So I was all keen to shift off the menu and work on the novel for a while.

Then I saw the time, realized the lights would be going out soon in the rabbit/hen house, and I had to decide if I wanted to bring my angora doe back to in finish plucking her

I got her back plucked clean Saturday night; need to finish the rest.

No, it doesn’t hurt, she sits quietly in my lap the whole time.

But I decided I wanted to write *something* so I framed a thinking-outloud email about the story ideas, to untangle them, then another to a local group that’s doing a “wool expo” in April.  Asked if they’d consider rolling angoras into the event {grin}.

Then, as I considered what I next wanted to put up here at the scrapbook (more M-B? GF cooking?  Lotso links to my fav recipes or foods of my own?) I got an email from a friend who is in the process of switching over to GF for her whole family.

And I thought of the other folks in recent months who have announced (or whispered) to me that they are embarking on the scary unknown path of Gluten Free and with each story I remembered my strong overwhelm, and I wished I could bring them home and cook them a simple dinner and tell them it doesn’t have to be scary (forever).

So, in dearth of clambering requests for more M-B talk, I’ll shift gears for a while.  We’ll squeeze into my little kitchen, and I’ll show you what I know, and how I made it not-scary for me.

Gluten Free Flour Mixes

I have two flour  mixes I use for all my baking.

Flour Mix A is my interpretation of Amy’s (at Simply Sugar and Gluten Free) bean-based flour mix.  All of the components are “ready” (from bags) in my pantry, so it’s by fall-back, especially when we haven’t ground grains in a while.

  • 22 oz. sorghum flour
  • 28 oz. garfava flour
  • 17 oz. potato starch
  • 8 oz. tapioca starch

Amy says this can be used 1-to-1 to replace standard flour in traditional recipes.  When working recipes by weight I use 5-5.5 oz per cup called for.


Flour Mix B is the simplest I’ve yet tried, and my favorite as long as I have a stock of ground grains (Yes, I know you’re *supposed* to grind your grain right before you use it, but our mill is hand-crank, and I will happily accept my husband’s labor of love filling all the flour containers in the place every couple months).  This idea/ratio came from Gluten Free Girl‘s Muffin Recipe post.  GFG is also the site that introduced me to the (nearly failproof) system of weighing ingredients rather than scooping out cups.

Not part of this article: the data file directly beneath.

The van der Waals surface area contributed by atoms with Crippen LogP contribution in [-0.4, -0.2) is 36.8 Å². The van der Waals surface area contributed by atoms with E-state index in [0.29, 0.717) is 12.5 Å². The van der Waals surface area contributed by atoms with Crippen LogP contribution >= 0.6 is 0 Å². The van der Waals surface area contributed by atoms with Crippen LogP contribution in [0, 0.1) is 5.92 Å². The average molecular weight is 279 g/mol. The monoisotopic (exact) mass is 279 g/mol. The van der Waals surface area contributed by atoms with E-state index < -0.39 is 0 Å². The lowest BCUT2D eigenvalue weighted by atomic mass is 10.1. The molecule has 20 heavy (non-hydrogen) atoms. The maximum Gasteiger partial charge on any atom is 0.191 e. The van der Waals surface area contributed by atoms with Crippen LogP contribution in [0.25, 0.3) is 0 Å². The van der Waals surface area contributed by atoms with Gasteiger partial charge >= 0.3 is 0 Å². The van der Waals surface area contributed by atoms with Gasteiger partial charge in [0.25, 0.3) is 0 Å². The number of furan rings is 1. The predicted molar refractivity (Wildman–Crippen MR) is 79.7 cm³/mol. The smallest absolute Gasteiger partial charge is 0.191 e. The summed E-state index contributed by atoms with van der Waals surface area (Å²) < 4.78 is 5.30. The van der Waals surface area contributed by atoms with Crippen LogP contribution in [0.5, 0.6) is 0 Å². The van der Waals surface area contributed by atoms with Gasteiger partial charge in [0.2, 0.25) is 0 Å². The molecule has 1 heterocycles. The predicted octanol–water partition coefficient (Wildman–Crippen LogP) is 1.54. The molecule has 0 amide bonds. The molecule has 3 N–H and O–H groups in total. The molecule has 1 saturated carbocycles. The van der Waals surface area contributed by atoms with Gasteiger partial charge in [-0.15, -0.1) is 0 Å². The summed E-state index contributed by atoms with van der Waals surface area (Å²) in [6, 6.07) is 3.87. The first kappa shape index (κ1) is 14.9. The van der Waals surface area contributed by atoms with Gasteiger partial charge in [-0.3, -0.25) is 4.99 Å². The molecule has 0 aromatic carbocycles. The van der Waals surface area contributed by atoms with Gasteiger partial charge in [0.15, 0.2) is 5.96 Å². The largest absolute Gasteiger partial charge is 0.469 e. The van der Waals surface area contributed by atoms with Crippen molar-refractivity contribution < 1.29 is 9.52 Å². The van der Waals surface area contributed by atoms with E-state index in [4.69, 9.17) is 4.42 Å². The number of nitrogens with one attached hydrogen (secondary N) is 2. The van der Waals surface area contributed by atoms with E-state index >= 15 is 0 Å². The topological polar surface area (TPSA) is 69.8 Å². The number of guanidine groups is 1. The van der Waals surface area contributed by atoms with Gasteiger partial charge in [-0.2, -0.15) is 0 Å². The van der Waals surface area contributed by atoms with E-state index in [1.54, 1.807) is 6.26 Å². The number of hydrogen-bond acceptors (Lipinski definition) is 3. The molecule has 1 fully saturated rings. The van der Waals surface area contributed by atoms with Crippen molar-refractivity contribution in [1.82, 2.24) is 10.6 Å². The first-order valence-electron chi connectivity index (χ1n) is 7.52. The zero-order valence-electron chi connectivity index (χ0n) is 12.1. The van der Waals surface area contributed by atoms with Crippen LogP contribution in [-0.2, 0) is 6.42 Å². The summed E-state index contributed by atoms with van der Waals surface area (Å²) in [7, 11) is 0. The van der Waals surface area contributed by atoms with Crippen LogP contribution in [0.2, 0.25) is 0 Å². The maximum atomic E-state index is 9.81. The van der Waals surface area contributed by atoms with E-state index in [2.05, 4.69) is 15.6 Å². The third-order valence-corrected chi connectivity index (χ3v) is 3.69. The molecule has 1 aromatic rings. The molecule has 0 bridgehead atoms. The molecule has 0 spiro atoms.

Weights allow me the latitude of substitution and experimentation so important to me as I find what I (and my family) enjoy most.

  • 70% (by weight) ground whole grains – Any combination
  • 30% (by weight) starches – Any combination
  • Isn’t that awesome?! So simple.  Easiest way to do it is with grams and start with either 700 or 1400g of grains than add 300 or 600g of the starches.

    For this one, also, I use 5-5.5 oz for each cup of wheat flour called for in a standard recipe.  Yup. By weight these mixes are completely interchangeable. I use both for anything, except when I know I’m going to want a finger in the batter, then I’ll just use the 70/30 mix, because the flavor of un-cooked bean flour is beyond nasty.

With either mix, combine components and whisk together thoroughly.

Over the next couple weeks I hope to write out my most commonly used recipes.

a) Because I’m always talking about them when I meet (or discover) people who also live gluten-free.
b) Because I’ve had some very frustrating moments when I knew *exactly* what I wanted to make, but had misplaced the recipe

Lately I’ve been getting (outwardly) organized.  As in, stuff I would have labeled *extreme* in my former life.  Working a schedule, menu planning for a month (would you believe it’s actually easier than for a week or two?), avoiding foods on personal evidence and a guess.

“Dedication, to the uninitiated, looks like obsession.”

But it’s been completely defensive.  And so with this.  I find this method (blog-keeping) to be the best way to keep from misplacing something.  SO.  Maybe one or two more M-B posts and then we’ll do my GF *bests* for a while.  Till then check the recipes category for what’s already up and if you need something in a hurry.

Quick and Easy Food (Gluten Free)

To begin with, I have to say pretty much anything you *know* how to make is going to be faster than even a “quick” new recipe.  The trick is deciding what you’re willing to learn to make it a quick meal time after next.

Just about the easiest quickmeal:

  • Broiled chicken thighs.